Sure, he may be the least secret agent on the planet, but 007 has swagger. Bespoke suits, enough Aston Martins to drive into the river here and there and all the gadgets a tech bro could ask for, he’s pretty well-equipped. Not for clandestine work, obviously, but that’s beside the point by now. As apparently is any semblance of a release date for No Time to Die.
Still, as the 25th instalment hovers waiting in the wings, we can get our fix horologically-speaking with a wristwear retrospective. Because if there’s one definitive James Bond accessory it’s not the guns, the cars or the problematically objectified women – it’s his watches.
In Ian Fleming’s original incarnation, Bond was a Rolex man, but as of Goldeneye he switched allegiance to Omega – in case you missed the painful line in Casino Royale – with a good number of other timepieces thrown into the mix. Like a DB9 to a Fiat 500 though, not all wristwear is born equal.
Here then are our picks for the coolest Bond watches ever put to celluloid.
Rolex Submariner 6538
Film: Dr. No
While most watches on film need to go through some kind of approval process, the Submariner included in James Bond’s debut big screen outing had one thing going for it: it was the personal watch of the late, great Sean Connery. It began a relationship that, until Omega got in on the act, cemented Rolex as the superspy timepiece.
The watch itself is a rarity. It was produced for just four years between 1955 and 1959, in large part due to its tropical dial, a finish that faded notably over time. Rolex considered it a defect; collectors have since declared it the most desirable trait a Rolex can have. Go figure.
If that weren’t enough, the 6538 appeared again over the next two years in From Russia With Love and Goldfinger, famously paired in the latter with Bond’s iconic white dinner jacket. It’s still the watch for Bond purists, though they’d have to be monied ones. Prices for these bad boys are up there with some of the most important Rolex models around. Think anywhere between £50,000 to £150,000.
If that’s a bit rich for your blood, the Submariner was refined slightly last year and provided you don’t mind a potential wait (especially for the steel models) you can get one for £6,450.
Omega Seamaster 300m
Film: No Time to Die
Has product placement ever been more egregious? Probably not outside of a running gag, no. Did it work? Definitely.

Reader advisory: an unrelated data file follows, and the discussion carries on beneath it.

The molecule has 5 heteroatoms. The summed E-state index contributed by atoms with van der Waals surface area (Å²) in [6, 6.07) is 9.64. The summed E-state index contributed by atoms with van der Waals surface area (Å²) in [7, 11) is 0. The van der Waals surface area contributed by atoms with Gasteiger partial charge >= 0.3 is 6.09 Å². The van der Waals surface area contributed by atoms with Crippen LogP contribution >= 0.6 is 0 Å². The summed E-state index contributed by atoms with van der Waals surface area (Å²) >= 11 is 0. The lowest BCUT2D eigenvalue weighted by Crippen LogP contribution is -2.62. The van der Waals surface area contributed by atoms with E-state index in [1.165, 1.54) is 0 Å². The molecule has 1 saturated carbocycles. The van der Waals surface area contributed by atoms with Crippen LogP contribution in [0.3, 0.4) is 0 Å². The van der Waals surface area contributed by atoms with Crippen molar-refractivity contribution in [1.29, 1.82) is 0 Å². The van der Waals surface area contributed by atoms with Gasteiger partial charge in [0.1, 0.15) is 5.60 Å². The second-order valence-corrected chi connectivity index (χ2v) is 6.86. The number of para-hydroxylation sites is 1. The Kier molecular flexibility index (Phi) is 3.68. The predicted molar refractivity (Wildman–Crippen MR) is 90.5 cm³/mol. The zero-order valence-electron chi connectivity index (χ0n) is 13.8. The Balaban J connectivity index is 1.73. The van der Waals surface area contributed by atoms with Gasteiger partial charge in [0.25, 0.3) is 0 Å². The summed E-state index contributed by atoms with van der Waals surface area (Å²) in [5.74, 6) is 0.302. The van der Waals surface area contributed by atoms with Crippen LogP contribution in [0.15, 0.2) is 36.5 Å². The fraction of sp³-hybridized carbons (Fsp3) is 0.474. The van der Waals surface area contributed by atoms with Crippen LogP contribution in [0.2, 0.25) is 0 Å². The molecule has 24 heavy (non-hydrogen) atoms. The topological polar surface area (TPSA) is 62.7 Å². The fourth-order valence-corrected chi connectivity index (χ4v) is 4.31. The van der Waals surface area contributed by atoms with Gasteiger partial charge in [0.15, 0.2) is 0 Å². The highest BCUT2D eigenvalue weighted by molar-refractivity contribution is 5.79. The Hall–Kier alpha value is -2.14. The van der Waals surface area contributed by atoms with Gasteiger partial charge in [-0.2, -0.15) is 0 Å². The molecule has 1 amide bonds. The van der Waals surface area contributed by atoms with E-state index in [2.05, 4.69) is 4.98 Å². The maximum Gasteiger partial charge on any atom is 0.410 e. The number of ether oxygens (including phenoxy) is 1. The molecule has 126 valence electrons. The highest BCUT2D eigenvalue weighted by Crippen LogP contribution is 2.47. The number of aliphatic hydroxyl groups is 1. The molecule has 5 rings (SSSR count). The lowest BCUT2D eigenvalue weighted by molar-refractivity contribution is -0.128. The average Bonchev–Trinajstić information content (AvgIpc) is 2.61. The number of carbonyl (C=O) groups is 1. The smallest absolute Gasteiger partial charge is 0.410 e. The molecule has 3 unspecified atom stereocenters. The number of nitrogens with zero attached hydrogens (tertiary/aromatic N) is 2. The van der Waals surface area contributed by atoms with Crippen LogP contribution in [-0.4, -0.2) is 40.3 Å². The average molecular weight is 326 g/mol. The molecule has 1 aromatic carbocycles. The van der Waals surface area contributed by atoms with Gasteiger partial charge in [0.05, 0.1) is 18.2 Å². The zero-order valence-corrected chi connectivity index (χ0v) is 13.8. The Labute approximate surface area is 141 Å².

When Casino Royale came out, the 300m Professional – with its blue, wave-engraved dial and rugged diving style – became an instant hit. It made sense too. It not only had the class of a respected watchmaker, but was also suited to high-octane action. It’s been the de facto Bond watch ever since. The latest version though, designed specifically for No Time to Die, is arguably the best yet.
Playing up Bond’s military history, it’s part diver, part field watch, even to the point of including the Ministry of Defence broad arrow front and centre. It has the modern, faceted Seamaster 300m bezel introduced a few years back, but it’s black and beige colour scheme is more suited to fatigues than than a wetsuit – though still looks killer with a dinner jacket.
Breitling Top Time
This Bi-Compax chronograph was a definitive 1960s timepiece with its high-contrast white subdials on black. It also might be a bit hard for casual viewers to recognise in 1965’s Thunderball.
The unique version in question has an entirely difference case made specifically for the film; a massive chunk of solid steel that blocks the chronograph pushers. What that means for depth resistance, only Breitling’s prop team knows. It does however (according to Q branch at least) house a Geiger counter. Yeah, we can’t see it being brought back into production.
The standard Top Time, on the other hand, was reintroduced by Breitling last year in a slightly different dial variation. Rather than straight-up white on black, they opted for the ‘Zorro’, with black triangles echoing the swashbuckler’s legendary mask.
Hamilton Pulsar P2 2900
Film: Live And Let Die
The Pulsar was the world’s first fully electric watch. Whether that’s a good thing or not, we’ll leave up to you. However, the design’s origins are undeniably cool. When Stanley Kubrick needed a clock to suit his Jupiter-bound spaceship in 2001: A Space Odyssey, he went to Hamilton, who provided him with a cutting-edge electric clock. Six years later, Hamilton downsized the tech to wristwatch proportions and in 1973 it found its way into Live and Let Die.
You can see the Pulsar pretty clearly in the scenes in Bond’s apartment (where he also gets handed a Rolex Submariner) and it set a short-lived trend for LED watches to follow, including those from Seiko.
The Pulsar these days goes by the name PSR and is still readily available with a slightly tweaked yet easily recognisable design. It remains cool, futuristic and, while it’s definitely not the only electric watch out there, is one of the scant few a watch collector can get away with.
Seiko 7549 Tuna Can
Film: For Your Eyes Only
Bond was no stranger to Japanese watchmaker Seiko even before 1981’s For Your Eyes Only, opting for a couple of the brand’s more tech-forward timepieces. Those particular pieces however wouldn’t do to dive down to a submarine. Enter the ‘Tuna Can’.
Like most of Seiko’s nicknames over the years – Turtle, Sumo, Samurai et al. – the moniker here is pretty self-explanatory. The oversized outer case ups water resistance with gaps to allow you to use the diving bezel and the whole thing is designed to be strapped over a wetsuit.
This 49mm beast of a watch can hit depths of 600m – which back when it was released in 1975 was insane – and is incredibly rugged. What looks like gold is actually titanium nitride, an extremely hard ceramic.
If you’re looking for a modern equivalent, Seiko has recently released a few new Tuna models, including a smaller, more wearable number in a safari colourway.